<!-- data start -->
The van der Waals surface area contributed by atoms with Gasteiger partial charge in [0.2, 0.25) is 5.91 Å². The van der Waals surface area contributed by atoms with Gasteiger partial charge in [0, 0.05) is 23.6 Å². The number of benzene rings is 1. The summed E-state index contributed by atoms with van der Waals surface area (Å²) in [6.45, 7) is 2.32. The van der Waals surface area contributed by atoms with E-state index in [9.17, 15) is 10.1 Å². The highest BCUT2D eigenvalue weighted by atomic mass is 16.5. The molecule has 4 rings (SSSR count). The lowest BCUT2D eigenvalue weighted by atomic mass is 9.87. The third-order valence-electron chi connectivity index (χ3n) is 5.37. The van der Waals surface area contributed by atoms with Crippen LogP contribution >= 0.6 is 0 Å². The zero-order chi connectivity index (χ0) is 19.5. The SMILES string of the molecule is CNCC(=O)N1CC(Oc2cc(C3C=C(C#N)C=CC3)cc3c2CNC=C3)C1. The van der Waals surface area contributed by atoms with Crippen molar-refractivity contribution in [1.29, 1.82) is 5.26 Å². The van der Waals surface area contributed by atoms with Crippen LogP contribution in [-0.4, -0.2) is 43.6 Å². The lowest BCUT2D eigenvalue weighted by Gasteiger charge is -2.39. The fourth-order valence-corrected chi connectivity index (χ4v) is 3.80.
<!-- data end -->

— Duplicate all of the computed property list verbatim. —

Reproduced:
The van der Waals surface area contributed by atoms with Gasteiger partial charge in [0.2, 0.25) is 5.91 Å². The van der Waals surface area contributed by atoms with Gasteiger partial charge in [0, 0.05) is 23.6 Å². The number of benzene rings is 1. The summed E-state index contributed by atoms with van der Waals surface area (Å²) in [6.45, 7) is 2.32. The van der Waals surface area contributed by atoms with E-state index in [9.17, 15) is 10.1 Å². The highest BCUT2D eigenvalue weighted by atomic mass is 16.5. The molecule has 4 rings (SSSR count). The lowest BCUT2D eigenvalue weighted by atomic mass is 9.87. The third-order valence-electron chi connectivity index (χ3n) is 5.37. The van der Waals surface area contributed by atoms with Crippen LogP contribution >= 0.6 is 0 Å². The zero-order chi connectivity index (χ0) is 19.5. The SMILES string of the molecule is CNCC(=O)N1CC(Oc2cc(C3C=C(C#N)C=CC3)cc3c2CNC=C3)C1. The van der Waals surface area contributed by atoms with Crippen molar-refractivity contribution in [1.29, 1.82) is 5.26 Å². The van der Waals surface area contributed by atoms with Crippen LogP contribution in [-0.4, -0.2) is 43.6 Å². The lowest BCUT2D eigenvalue weighted by Gasteiger charge is -2.39. The fourth-order valence-corrected chi connectivity index (χ4v) is 3.80.